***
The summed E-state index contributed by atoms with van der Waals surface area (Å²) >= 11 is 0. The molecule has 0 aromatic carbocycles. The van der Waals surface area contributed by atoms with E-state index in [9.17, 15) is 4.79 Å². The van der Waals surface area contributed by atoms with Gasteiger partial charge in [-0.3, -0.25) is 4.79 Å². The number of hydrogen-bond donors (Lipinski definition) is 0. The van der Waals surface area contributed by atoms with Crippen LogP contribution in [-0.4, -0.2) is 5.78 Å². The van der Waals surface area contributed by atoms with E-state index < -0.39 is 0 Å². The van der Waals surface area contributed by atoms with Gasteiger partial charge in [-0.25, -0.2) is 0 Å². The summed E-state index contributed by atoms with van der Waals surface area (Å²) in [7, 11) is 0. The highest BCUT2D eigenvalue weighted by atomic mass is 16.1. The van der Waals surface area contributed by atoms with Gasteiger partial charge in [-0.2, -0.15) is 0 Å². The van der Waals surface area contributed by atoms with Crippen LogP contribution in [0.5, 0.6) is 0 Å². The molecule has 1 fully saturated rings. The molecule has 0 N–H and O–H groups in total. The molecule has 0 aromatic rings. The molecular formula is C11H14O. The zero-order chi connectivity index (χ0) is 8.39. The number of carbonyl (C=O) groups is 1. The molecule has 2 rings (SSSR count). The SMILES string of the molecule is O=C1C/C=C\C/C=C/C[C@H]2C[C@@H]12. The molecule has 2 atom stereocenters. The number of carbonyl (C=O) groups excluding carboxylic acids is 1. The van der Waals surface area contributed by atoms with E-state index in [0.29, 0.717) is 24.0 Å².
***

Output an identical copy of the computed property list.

The summed E-state index contributed by atoms with van der Waals surface area (Å²) >= 11 is 0. The molecule has 0 aromatic carbocycles. The van der Waals surface area contributed by atoms with E-state index in [9.17, 15) is 4.79 Å². The van der Waals surface area contributed by atoms with Gasteiger partial charge in [-0.3, -0.25) is 4.79 Å². The number of hydrogen-bond donors (Lipinski definition) is 0. The van der Waals surface area contributed by atoms with Crippen LogP contribution in [-0.4, -0.2) is 5.78 Å². The van der Waals surface area contributed by atoms with E-state index < -0.39 is 0 Å². The van der Waals surface area contributed by atoms with Gasteiger partial charge in [-0.25, -0.2) is 0 Å². The summed E-state index contributed by atoms with van der Waals surface area (Å²) in [7, 11) is 0. The highest BCUT2D eigenvalue weighted by atomic mass is 16.1. The van der Waals surface area contributed by atoms with Gasteiger partial charge in [-0.2, -0.15) is 0 Å². The van der Waals surface area contributed by atoms with Crippen LogP contribution in [0.5, 0.6) is 0 Å². The molecule has 1 fully saturated rings. The molecule has 0 N–H and O–H groups in total. The molecule has 0 aromatic rings. The molecular formula is C11H14O. The zero-order chi connectivity index (χ0) is 8.39. The number of carbonyl (C=O) groups is 1. The molecule has 2 rings (SSSR count). The SMILES string of the molecule is O=C1C/C=C\C/C=C/C[C@H]2C[C@@H]12. The molecule has 2 atom stereocenters. The number of carbonyl (C=O) groups excluding carboxylic acids is 1. The van der Waals surface area contributed by atoms with E-state index in [0.29, 0.717) is 24.0 Å².